Introduction

Maps

Archive Materials

   

Preface

Founding Years

Introspection

Transformation

Expansion

Gracious Living

Broader Diversity

Forward Looking

Home

   

Campus
Environment

Academics

Student Life

Historical Contexts

Wider World

Video

MHC

Family Governance

 
Rules and Regulations from the 1840s that were unrecorded. Courtesy MHC Archives.
 
Rules and Regulations from the 1840s that were recorded toward student conduct. Courtesy MHC Archives.
 
 
 

“We [teachers] are your equals but owing to our official station we want you to understand the proprieties of life.”—Mary Lyon on Family Government(1)

Emphasis of Order and Functionality: Mount Holyoke Seminary of 1838 reflected the style and functionality of factories and orderly conduct brought to asylums from factories of the time. With the orderly conduct and functionality of factories they stood out as a presence of productivity to the nation during the industrial revolution. However Mary Lyon, being a farmer’s daughter, did not have a connection to a factory but instead an association with an asylum via her sister. During this time period asylums were viewed as places to “restore the minds afflicted through the creation of perfect order”(2). Lovina Lyon Putnam, Miss Lyon’s sister, “broke down during the illness and death of her husband”(3). This experience proved to be a very important lesson for Mary Lyon.

To Enlighten Traditional Domesticity: The significance of order gleaned from the asylum influenced Mary Lyon when founding Mount Holyoke. The major objective of the school was to enlighten traditional domestic order of women, which was based on the natural time of the seasons and motherhood, and to make women capable of “self-propelled action”(4). Mary Lyon wanted to give women other opportunities with a higher education; demonstrating that the domestic sphere and its work was not the only option for women. When young women came to the seminary they were freed from their usual routine and eventually standardized to a bell, regulating the day. “Lyon emphasized the virtue of a clear schedule and punctuality as a way of meeting one’s own inner standard”(5). Furthermore, Mary Lyon insisted that “sober judgment, not whim, regulate the tasks of each day and the hours in which each occurred”(6).

Between Students and Faculty: The relationship between the students and the teachers, as well as the management of the school was to run in the order of family government. Miss Lyon later define this term to be “fixed, mild, gentle, undeviating, inflexible; so that there is nothing but advice on the part of the parent—on the part of the child most respectful deference”(7). The idea of family for the seminary was very important to the structure and daily operations of the seminary. In fact, the only rule for the first year of the seminary was “the law of love”(8). However, this did not seem to be enough to maintain student behavior and thus a notebook regulations grew and by the spring of the first year 106 items. This extensive set of “Maxims for Regulating General Conduct”(9) laid out the ethical rules that were to be applied upon the students in the spring and from thenceforth on. A self-reporting system went along with these regulations so even when teachers were not present students would turn themselves in. However, the student responses to these new rules were not the most positive one could hope for.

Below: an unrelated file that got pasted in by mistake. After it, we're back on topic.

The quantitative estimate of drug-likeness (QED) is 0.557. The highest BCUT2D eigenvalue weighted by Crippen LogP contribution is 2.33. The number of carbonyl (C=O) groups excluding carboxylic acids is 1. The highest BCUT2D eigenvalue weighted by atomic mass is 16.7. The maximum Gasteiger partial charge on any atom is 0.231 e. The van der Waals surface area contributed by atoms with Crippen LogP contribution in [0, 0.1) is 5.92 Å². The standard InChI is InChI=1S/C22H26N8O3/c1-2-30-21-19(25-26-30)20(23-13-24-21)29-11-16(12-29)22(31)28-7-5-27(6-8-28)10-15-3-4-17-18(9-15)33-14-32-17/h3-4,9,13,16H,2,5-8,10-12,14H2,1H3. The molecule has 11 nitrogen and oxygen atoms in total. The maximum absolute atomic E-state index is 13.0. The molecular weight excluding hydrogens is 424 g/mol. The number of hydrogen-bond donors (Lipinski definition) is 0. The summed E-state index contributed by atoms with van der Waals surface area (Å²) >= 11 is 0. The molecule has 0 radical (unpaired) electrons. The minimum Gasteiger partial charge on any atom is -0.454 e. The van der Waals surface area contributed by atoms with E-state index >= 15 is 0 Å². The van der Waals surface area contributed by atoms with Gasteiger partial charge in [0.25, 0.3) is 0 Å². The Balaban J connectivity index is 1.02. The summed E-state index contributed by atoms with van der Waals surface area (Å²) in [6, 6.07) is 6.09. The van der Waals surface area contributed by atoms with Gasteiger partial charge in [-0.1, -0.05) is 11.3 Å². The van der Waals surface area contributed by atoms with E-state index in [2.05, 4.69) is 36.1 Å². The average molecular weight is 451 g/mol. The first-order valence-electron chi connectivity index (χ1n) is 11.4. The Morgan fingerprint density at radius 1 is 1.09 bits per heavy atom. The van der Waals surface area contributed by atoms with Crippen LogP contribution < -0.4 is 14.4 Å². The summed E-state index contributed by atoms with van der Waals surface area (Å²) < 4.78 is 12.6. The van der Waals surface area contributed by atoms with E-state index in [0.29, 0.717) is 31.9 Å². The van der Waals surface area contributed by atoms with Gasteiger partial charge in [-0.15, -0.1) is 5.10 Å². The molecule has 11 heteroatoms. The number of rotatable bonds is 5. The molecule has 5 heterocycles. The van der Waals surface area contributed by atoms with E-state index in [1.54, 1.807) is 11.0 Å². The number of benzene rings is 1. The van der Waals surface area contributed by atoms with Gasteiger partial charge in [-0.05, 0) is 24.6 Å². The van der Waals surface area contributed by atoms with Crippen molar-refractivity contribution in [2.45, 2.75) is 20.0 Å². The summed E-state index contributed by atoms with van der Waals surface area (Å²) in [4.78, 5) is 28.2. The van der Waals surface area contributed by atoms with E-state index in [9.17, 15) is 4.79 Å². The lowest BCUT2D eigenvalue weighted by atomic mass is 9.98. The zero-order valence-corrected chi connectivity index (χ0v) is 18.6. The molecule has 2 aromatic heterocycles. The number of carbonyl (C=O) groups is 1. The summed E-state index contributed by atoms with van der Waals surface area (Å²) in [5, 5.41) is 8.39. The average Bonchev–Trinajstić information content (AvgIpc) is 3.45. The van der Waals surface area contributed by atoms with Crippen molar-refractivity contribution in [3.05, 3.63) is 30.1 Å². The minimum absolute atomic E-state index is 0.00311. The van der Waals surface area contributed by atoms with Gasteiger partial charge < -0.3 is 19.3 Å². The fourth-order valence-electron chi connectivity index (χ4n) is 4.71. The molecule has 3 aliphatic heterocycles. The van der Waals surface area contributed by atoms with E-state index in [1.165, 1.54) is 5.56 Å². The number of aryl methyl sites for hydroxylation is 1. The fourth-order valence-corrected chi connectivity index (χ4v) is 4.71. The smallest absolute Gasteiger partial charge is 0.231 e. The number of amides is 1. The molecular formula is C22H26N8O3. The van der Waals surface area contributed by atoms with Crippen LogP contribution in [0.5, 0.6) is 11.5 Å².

The Obligations of New Rules: By the 1840s the 106 maxims were fine tuned to rules structured around the schedule of the day, via the ringing of the bells, and making sure students adhered to the routine. Items that student failed to meet were recorded by a person of authority; at this time teachers of the seminary. Some items that were “recorded” were “Absence from Table, Tardiness in Retiring, Entering Rooms, Absence from Church, Delinquency in Composition, etc. There were also items that were “not recorded” such as delay in the Space Way, rooms in order, or loud speaking after the retiring bell has run(10). Intriguing aspects about the unrecorded items are the activities that restricted students like “Interruption in Half Hours, Closing Doors, Absence from Rooms in Study Hours, etc”(11).

The Connection of Enforcement and Living Spaces: These restrictions maintained student behavior and allowed the teachers to have a formal authority within the seminary. Even when such restrictions like “Spending time with others when it is not time for entering Rooms”(12) were broken, they were not recorded by teachers. However, students would have to suffer the consequences of a reprimand by the teacher, or worse, being sent to talk to the principle or assistant principles. With the fear of a reprimand or being viewed as a trouble maker in mind, most students did not deviate from the rules as far as documentation can provide. But the power given to the teachers to punish students for misdemeanors of loud talking in “the Space Way”(13) was enough to create a hierarchy within the school; giving teachers the upper hand in most battles of inappropriate behavior. However, most students respected the seminary’s “family governance”(14) as a way of life under the roof of Mary Lyon.

NEXT

Atlas Home Page
 
This page was created by Jackie Finnegan '08 in History 283, Spring Semester 2006 - jrfinneg@mtholyoke.edu